Play Live Radio
Next Up:
Available On Air Stations
Politics & Government
Contact 90.5 WESA with a story idea or news tip:

Dickinson, Doyle Spar Over Pittsburgh's Racial Inequity Ahead Of Congressional Primary

Dickinson campaign/AP

Democrats Mike Doyle and Jerry Dickinson faced off Wednesday evening in what quickly became a heated debate, as the Congressional candidates sparred over racial inequality in Pittsburgh, and traded barbs over who was more progressive.
Things begin heated following opening remarks and questions about the Congressional response to the coronavirus pandemic. WTAE moderator Shannon Perrine asked the candidates what racism means in the 18th District, and how each candidate would help address racial inequity.

“This region has become the least livable region for African-American women,” said challenger Jerry Dickinson, a law professor at the University of Pittsburgh.“That’s happened under Mr. Doyle’s watch. We are losing our black population every single year due to unemployment, and we are dealing with gentrification displacement all throughout this district.”

Dickinson cited a 2019 report from the Pittsburgh Gender and Equity Commission, that showed poor outcomes for people of color in the region. One of the most widely-shared findings from the report noted that black women would improve their quality of life simply by moving elsewhere.

“Did this happen on my watch?” Doyle responded. “This happened on all of our watches.”

Doyle, who has represented the Pittsburgh region for 25 years, said he has seen racial disparities in Pittsburgh and was “shocked and saddened” by the report.

“I’ve been a partner, friend and ally to the black community,” Doyle said. While he acknowledged that there was work to do, “We have constantly tried to level the playing field in education, in health care, in criminal justice reform."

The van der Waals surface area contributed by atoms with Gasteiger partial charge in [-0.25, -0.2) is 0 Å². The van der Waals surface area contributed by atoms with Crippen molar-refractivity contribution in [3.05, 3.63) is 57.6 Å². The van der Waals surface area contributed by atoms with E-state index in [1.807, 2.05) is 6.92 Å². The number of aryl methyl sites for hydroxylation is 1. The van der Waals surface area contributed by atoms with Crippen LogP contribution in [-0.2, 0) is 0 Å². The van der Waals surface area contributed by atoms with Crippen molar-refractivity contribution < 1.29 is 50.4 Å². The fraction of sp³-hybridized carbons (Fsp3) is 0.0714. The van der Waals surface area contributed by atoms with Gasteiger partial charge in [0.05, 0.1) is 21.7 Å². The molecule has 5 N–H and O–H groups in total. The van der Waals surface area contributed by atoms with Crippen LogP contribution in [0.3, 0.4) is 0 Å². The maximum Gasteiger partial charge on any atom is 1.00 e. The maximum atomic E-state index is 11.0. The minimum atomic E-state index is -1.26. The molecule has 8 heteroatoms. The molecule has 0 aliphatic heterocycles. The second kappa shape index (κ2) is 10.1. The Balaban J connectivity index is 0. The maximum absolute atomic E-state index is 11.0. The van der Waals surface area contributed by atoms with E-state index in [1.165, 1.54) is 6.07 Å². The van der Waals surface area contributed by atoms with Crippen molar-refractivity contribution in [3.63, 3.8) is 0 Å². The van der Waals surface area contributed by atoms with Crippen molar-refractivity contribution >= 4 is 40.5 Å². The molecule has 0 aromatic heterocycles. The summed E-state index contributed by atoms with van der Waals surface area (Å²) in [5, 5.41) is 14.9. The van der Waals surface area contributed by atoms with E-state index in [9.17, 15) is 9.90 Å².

Doyle pointed to his collaboration with the Pittsburgh NAACP chapter, the Black Political Empowerment Project, and elected officials of color to demonstrate his work with the black community.

But Dickinson said the question was not whether Doyle “had done something, it’s whether he’s done enough.”

“You heard him say he was a partner, a friend and ally,” said Dickinson, who has been backed by a number of prominent local African Americans. “You missed something: an advocate.”

As the debate wore on, the candidates revisited issues like climate change and Medicare for All. Throughout, Dickinson sought to fault Doyle for regional problems like the area's poor air quality, and to portray Doyle as out of touch with the district.

But Doyle lodged some attacks of his own, at one point charging that Dickinson was a "very recent convert" to supporting Medicare for All, a proposal Doyle said he'd backed for over a decade. Doyle noted a 2019 profile piece in which Dickinson -- who has campaigned as the more progressive choice -- expressed misgivings about the Medicare proposal. In the piece, Dickinson expresses concern about the proposal's cost and its impact on existing insurers before concluding, "We have to work within the framework we have."

Doyle and Dickinson also traded jabs over their campaign contributors. Dickinson faulted Doyle for receiving money from corporate political committees in the energy and other industries, while Doyle said Dickinson's contributors included lawyers who represented Wall Street and other industries. 

As the debate wound down, Dickinson used his closing remarks to take aim once again at Doyle’s time in Congress.

“Mr. Doyle is not a work horse,” Dickinson said. “He’s a dead horse. He’s a backbencher for the Democratic Party. He’s not a leader.”

Doyle, who has represented the Pittsburgh area for more than two decades, said his work in Congress has contributed to the city’s transformation.

“Nobody’s worked harder for this region that Mike Doyle has,” Doyle said. “I’m up to the task and I want to continue to work hard for this city.”

The 18th District includes Pittsburgh and surrounding municipalities like Plum, Monroeville, Jefferson Hills and McKeesport.

The debate was sponsored by the League of Women Voters and broadcast on WTAE.

The primary is June 2. County officials encourage all voters to vote by mail to reduce the spread of the coronavirus. Pennsylvanians can apply to vote-by-mail online at The deadline to apply is May 26 at 5 p.m. Completed ballots must be received by the election division by 8 p.m. on election night.